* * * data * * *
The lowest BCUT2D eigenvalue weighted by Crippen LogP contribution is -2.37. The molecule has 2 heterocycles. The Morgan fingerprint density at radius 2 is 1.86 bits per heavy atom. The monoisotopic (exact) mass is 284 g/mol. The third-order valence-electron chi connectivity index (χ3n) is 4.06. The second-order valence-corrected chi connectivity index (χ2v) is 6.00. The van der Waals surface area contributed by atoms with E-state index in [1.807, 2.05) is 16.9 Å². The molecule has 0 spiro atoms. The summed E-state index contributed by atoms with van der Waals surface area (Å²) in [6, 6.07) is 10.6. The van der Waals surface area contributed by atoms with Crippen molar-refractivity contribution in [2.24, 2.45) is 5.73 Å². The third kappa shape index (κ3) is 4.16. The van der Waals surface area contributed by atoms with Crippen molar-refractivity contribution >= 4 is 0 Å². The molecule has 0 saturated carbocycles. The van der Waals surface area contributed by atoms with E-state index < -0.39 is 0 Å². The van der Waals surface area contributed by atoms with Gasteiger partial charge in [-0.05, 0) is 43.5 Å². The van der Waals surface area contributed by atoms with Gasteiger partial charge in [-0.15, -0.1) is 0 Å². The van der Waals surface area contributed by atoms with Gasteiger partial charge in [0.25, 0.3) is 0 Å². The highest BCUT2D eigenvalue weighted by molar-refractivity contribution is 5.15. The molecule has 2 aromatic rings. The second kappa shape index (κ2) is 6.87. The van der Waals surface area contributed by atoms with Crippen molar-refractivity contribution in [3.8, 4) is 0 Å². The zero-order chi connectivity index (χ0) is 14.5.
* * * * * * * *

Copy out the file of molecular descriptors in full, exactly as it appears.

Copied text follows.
The lowest BCUT2D eigenvalue weighted by Crippen LogP contribution is -2.37. The molecule has 2 heterocycles. The Morgan fingerprint density at radius 2 is 1.86 bits per heavy atom. The monoisotopic (exact) mass is 284 g/mol. The third-order valence-electron chi connectivity index (χ3n) is 4.06. The second-order valence-corrected chi connectivity index (χ2v) is 6.00. The van der Waals surface area contributed by atoms with E-state index in [1.807, 2.05) is 16.9 Å². The molecule has 0 spiro atoms. The summed E-state index contributed by atoms with van der Waals surface area (Å²) in [6, 6.07) is 10.6. The van der Waals surface area contributed by atoms with Crippen molar-refractivity contribution in [2.24, 2.45) is 5.73 Å². The third kappa shape index (κ3) is 4.16. The van der Waals surface area contributed by atoms with Crippen molar-refractivity contribution >= 4 is 0 Å². The molecule has 0 saturated carbocycles. The van der Waals surface area contributed by atoms with E-state index < -0.39 is 0 Å². The van der Waals surface area contributed by atoms with Gasteiger partial charge in [-0.05, 0) is 43.5 Å². The van der Waals surface area contributed by atoms with Gasteiger partial charge in [-0.15, -0.1) is 0 Å². The van der Waals surface area contributed by atoms with Gasteiger partial charge in [0.25, 0.3) is 0 Å². The highest BCUT2D eigenvalue weighted by molar-refractivity contribution is 5.15. The molecule has 2 aromatic rings. The second kappa shape index (κ2) is 6.87. The van der Waals surface area contributed by atoms with Crippen molar-refractivity contribution in [3.8, 4) is 0 Å². The zero-order chi connectivity index (χ0) is 14.5.